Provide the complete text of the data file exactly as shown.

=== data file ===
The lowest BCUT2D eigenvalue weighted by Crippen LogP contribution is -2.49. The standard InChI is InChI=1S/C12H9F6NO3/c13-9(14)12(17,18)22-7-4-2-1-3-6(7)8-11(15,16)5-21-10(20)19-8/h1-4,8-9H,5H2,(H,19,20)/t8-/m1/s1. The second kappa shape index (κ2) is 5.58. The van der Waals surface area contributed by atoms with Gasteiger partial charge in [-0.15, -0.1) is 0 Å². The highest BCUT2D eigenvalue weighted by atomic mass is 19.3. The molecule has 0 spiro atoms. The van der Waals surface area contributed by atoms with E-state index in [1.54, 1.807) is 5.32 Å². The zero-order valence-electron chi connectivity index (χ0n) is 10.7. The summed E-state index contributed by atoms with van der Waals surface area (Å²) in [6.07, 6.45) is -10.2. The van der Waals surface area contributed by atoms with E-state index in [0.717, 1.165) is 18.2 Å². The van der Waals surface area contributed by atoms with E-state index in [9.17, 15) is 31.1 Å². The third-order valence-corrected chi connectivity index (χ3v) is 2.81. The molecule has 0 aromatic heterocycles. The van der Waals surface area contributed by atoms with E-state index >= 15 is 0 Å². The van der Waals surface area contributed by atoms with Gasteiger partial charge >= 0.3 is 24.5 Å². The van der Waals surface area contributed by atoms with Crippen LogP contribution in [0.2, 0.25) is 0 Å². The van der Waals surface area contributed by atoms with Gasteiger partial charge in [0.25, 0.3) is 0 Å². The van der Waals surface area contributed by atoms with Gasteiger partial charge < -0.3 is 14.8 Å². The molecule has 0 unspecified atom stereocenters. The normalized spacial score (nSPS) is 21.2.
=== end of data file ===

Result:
The lowest BCUT2D eigenvalue weighted by Crippen LogP contribution is -2.49. The standard InChI is InChI=1S/C12H9F6NO3/c13-9(14)12(17,18)22-7-4-2-1-3-6(7)8-11(15,16)5-21-10(20)19-8/h1-4,8-9H,5H2,(H,19,20)/t8-/m1/s1. The second kappa shape index (κ2) is 5.58. The van der Waals surface area contributed by atoms with Gasteiger partial charge in [-0.15, -0.1) is 0 Å². The highest BCUT2D eigenvalue weighted by atomic mass is 19.3. The molecule has 0 spiro atoms. The van der Waals surface area contributed by atoms with E-state index in [1.54, 1.807) is 5.32 Å². The zero-order valence-electron chi connectivity index (χ0n) is 10.7. The summed E-state index contributed by atoms with van der Waals surface area (Å²) in [6.07, 6.45) is -10.2. The van der Waals surface area contributed by atoms with E-state index in [0.717, 1.165) is 18.2 Å². The van der Waals surface area contributed by atoms with E-state index in [9.17, 15) is 31.1 Å². The third-order valence-corrected chi connectivity index (χ3v) is 2.81. The molecule has 0 aromatic heterocycles. The van der Waals surface area contributed by atoms with E-state index >= 15 is 0 Å². The van der Waals surface area contributed by atoms with Gasteiger partial charge >= 0.3 is 24.5 Å². The van der Waals surface area contributed by atoms with Crippen LogP contribution in [0.2, 0.25) is 0 Å². The van der Waals surface area contributed by atoms with Gasteiger partial charge in [0.25, 0.3) is 0 Å². The van der Waals surface area contributed by atoms with Gasteiger partial charge < -0.3 is 14.8 Å². The molecule has 0 unspecified atom stereocenters. The normalized spacial score (nSPS) is 21.2.